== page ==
Fans should send China's Australian basketball coach Tom Maher thank-you notes after he led the women's team into the semifinals, Chinese hoops boss Li Yuanwei said yesterday.
"I want to write him a thank-you note. He's done a brilliant job," Chinese Basketball Association (CBA) chief Li said after China outclassed Belarus 77-62 yesterday. "We have trusted Maher 100 percent no matter how difficult our situation has been. Today he paid back my trust in perfect fashion."
Maher's side has been in sizzling form at the Games, wrapping up the preliminary stage with four wins and one loss. Li admitted Maher is the driving force.
"He showed us his depth in coaching," Li said. "He brings the team a lot of new stuff - new training methods, new tactics and the most important thing is a new attitude.
"The team has caught up to international powerhouses not only on the court but also in training. That's very important for us."
Maher, 55, is entering his fourth season as China's coach.
He was recruited by the CBA after the women's team finished ninth at the Athens Olympics in 2004, following a failure to qualify for the Sydney Games in 2000.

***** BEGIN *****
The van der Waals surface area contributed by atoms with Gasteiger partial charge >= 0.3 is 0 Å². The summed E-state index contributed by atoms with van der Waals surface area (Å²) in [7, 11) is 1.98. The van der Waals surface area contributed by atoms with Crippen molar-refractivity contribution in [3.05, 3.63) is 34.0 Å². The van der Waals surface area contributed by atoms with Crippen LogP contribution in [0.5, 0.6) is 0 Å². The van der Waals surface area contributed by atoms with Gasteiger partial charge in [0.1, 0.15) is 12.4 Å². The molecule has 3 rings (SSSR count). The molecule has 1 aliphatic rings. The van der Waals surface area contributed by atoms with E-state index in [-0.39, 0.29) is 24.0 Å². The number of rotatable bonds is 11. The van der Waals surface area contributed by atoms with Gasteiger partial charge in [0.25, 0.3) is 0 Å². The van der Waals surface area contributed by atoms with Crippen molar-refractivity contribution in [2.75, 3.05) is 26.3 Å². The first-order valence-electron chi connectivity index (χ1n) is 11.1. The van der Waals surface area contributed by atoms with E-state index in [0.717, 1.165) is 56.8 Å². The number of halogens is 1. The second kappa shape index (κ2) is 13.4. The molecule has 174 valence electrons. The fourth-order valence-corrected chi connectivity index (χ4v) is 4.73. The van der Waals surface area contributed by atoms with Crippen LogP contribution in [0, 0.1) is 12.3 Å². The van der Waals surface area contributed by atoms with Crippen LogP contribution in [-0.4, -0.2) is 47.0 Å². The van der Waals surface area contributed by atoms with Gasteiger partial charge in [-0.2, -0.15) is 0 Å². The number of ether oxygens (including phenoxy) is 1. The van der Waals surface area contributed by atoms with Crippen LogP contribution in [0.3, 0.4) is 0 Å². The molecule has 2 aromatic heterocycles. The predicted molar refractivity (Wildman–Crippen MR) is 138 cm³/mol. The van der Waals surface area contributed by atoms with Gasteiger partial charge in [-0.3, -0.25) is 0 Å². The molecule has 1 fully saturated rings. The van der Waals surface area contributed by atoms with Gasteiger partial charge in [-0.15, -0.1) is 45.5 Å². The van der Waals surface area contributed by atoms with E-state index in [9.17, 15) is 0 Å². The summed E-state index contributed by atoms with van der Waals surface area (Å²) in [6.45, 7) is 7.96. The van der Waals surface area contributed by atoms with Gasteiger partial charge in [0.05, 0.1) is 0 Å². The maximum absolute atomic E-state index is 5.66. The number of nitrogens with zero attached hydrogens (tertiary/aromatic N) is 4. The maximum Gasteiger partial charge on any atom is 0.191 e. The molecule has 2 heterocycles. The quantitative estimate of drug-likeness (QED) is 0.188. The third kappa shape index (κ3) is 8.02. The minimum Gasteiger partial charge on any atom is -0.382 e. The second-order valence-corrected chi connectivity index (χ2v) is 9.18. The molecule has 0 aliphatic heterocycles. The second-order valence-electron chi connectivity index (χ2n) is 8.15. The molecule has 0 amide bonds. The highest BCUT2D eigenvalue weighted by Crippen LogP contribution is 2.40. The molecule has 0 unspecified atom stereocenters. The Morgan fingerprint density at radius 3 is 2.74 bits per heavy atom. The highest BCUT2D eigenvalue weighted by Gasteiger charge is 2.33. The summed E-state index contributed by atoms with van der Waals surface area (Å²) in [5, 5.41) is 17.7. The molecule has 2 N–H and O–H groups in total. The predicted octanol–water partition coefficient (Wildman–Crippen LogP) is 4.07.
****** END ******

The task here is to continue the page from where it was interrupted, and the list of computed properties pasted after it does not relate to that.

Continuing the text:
Maher earned his stripes coaching the Australian national women's team - another former underperformer - to a bronze medal in the 1996 Atlanta Olympics and a silver medal in Sydney.
Life for Maher in China has not always been so easy. Local media questioned his merits after China finished a humiliating 11th at the 2006 World Championships in Brazil.
He finally started to deflect some of the criticism when he guided China to victory in the "Good Luck Beijing" International Invitational four months ago.
Li acknowledged the hard work Maher has put in over the past four years.
"Some moments were so tough for him," Li said. "It is a lot of pressure to move to a foreign country, listen to a different language and deal with media that has lofty expectations of their athletes.
"I am very happy to see him overcome all these difficulties and honor his commitment to our players."
Maher's down-to-earth personality has also won the respect of his players.
"He changed everything," said Miao Lijie, who had a game-high 28 points against Belarus. "In addition to his great ideas about modern basketball, he makes us mentally stronger. He pushes us to believe in ourselves, I am very appreciative."
But it is not time to celebrate just yet, as China faces Maher's former team Australia tomorrow in the semifinals. The Boomers routed Czech Republic 79-46 in their last game.
"We are not afraid of them," Miao said. "As long as we play tough basketball like this, we can beat any team on the planet."
China was a women's basketball powerhouse in the 1990s, winning silver medals at the Barcelona Olympics and the World Championships in Australia two years later.
Source: China Daily